Biggest build of new council homes in three decades open in Northampton
A five million pound development has seen a former care home in Northampton converted into 45 new council houses for older people.
Building work began in 2016 to convert an area of land in Boothville - formerly a vacant care home - into Lakeview House, which was unveiled on Friday (March 1), after a five million pound development managed by Northampton Partnership Homes.
The new development boasts 45 accessible council homes, which includes wheelchair friendly apartments as part of a 'bright and welcoming' design scheme chosen by residents in the area.
Colin York, a boot maker with roots in the Northampton shoe industry, is one resident getting ready to move in. He said: “I work five days a week and have rented privately for so long.
"I’m 62 this year, I wanted somewhere nice and quiet where I can settle down.
"There are a few people I haven’t seen for years who are moving in too."
Lakeview residents have campaigned for many years for older persons housing in the area.
In 2013 the site had been subject to a number of planning applications including a temporary night shelter.
The new apartments will soon be opening its doors to older residents, over the age of 55 from the council’s housing register.
Pat Green used to work in the Londis shop next door to the former care home at Lakeview. Her mother Margaret, aged 87, is one of the residents who will shortly be moving into one of the brand new homes.
She said: “I used to go to the care home when it was there and help the people with orders from the shop. It had a great atmosphere. It only seems like yesterday.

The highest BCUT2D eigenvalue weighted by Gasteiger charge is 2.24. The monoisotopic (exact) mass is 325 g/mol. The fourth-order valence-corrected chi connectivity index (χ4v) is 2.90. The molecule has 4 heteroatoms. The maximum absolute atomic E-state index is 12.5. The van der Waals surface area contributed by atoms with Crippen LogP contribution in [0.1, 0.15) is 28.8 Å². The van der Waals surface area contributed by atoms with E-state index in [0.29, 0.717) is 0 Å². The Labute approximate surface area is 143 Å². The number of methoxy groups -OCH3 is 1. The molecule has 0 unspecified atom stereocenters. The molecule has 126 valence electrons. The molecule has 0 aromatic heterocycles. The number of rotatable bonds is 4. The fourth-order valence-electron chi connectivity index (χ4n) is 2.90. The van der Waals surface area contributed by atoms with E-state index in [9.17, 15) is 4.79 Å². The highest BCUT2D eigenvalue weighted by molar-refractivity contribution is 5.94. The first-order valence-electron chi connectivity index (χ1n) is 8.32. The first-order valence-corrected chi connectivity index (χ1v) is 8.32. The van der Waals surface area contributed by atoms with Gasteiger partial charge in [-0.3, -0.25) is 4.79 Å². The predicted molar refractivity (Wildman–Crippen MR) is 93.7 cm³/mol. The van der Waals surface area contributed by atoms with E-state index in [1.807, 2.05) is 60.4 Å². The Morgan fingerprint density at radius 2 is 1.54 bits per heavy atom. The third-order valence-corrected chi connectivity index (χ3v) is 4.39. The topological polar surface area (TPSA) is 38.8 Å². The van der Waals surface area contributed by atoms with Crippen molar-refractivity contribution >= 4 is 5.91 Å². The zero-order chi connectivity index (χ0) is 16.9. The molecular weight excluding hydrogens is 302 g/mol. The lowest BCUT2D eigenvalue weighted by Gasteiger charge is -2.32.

“People are proud these days and I like the fact they have their own home at Lakeview but there is help if needed in the background.
"It’s the best place for mum and I think it will bring out the best in her. It’s a lovely building. They seem to have really researched what people want and need. It is well thought out."
Lakeview House has independent apartments but there are communal facilities by way of a lounge, mobility scooter store as well as garden; and a community alarm system that if needed, summons assistance via a remote contact centre 24 hours a day.
Mike Kay, chief executive at Northampton Partnership Homes said: “During the planning stages, our staff consulted with over 700 people in the area and met with residents at the local community hub to talk about the plans and take on board their views.
"We’re really pleased with the feedback we’ve received from residents and the possibilities this new project has brought.
"The work with ENGIE (regeneration specialists) has brought a scheme of secure housing to a growing number of older people across Northampton."